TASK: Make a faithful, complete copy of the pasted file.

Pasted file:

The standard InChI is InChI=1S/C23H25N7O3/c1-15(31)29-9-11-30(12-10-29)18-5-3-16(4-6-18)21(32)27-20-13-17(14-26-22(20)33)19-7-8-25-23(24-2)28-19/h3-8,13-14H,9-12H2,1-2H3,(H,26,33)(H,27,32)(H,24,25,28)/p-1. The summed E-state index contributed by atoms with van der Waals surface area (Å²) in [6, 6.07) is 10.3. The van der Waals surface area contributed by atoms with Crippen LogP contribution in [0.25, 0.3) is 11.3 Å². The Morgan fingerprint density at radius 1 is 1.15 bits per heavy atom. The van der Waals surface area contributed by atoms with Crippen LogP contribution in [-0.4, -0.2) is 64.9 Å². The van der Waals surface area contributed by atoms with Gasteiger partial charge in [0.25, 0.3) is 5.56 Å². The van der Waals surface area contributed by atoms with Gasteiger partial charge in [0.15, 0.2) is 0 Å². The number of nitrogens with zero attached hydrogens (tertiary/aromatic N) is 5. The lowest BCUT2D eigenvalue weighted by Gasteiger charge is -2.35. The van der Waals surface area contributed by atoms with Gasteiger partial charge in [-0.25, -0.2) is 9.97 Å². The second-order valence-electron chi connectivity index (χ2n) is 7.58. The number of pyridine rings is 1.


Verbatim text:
The standard InChI is InChI=1S/C23H25N7O3/c1-15(31)29-9-11-30(12-10-29)18-5-3-16(4-6-18)21(32)27-20-13-17(14-26-22(20)33)19-7-8-25-23(24-2)28-19/h3-8,13-14H,9-12H2,1-2H3,(H,26,33)(H,27,32)(H,24,25,28)/p-1. The summed E-state index contributed by atoms with van der Waals surface area (Å²) in [6, 6.07) is 10.3. The van der Waals surface area contributed by atoms with Crippen LogP contribution in [0.25, 0.3) is 11.3 Å². The Morgan fingerprint density at radius 1 is 1.15 bits per heavy atom. The van der Waals surface area contributed by atoms with Crippen LogP contribution in [-0.4, -0.2) is 64.9 Å². The van der Waals surface area contributed by atoms with Gasteiger partial charge in [0.25, 0.3) is 5.56 Å². The van der Waals surface area contributed by atoms with Gasteiger partial charge in [0.15, 0.2) is 0 Å². The number of nitrogens with zero attached hydrogens (tertiary/aromatic N) is 5. The lowest BCUT2D eigenvalue weighted by Gasteiger charge is -2.35. The van der Waals surface area contributed by atoms with Gasteiger partial charge in [-0.25, -0.2) is 9.97 Å². The second-order valence-electron chi connectivity index (χ2n) is 7.58. The number of pyridine rings is 1.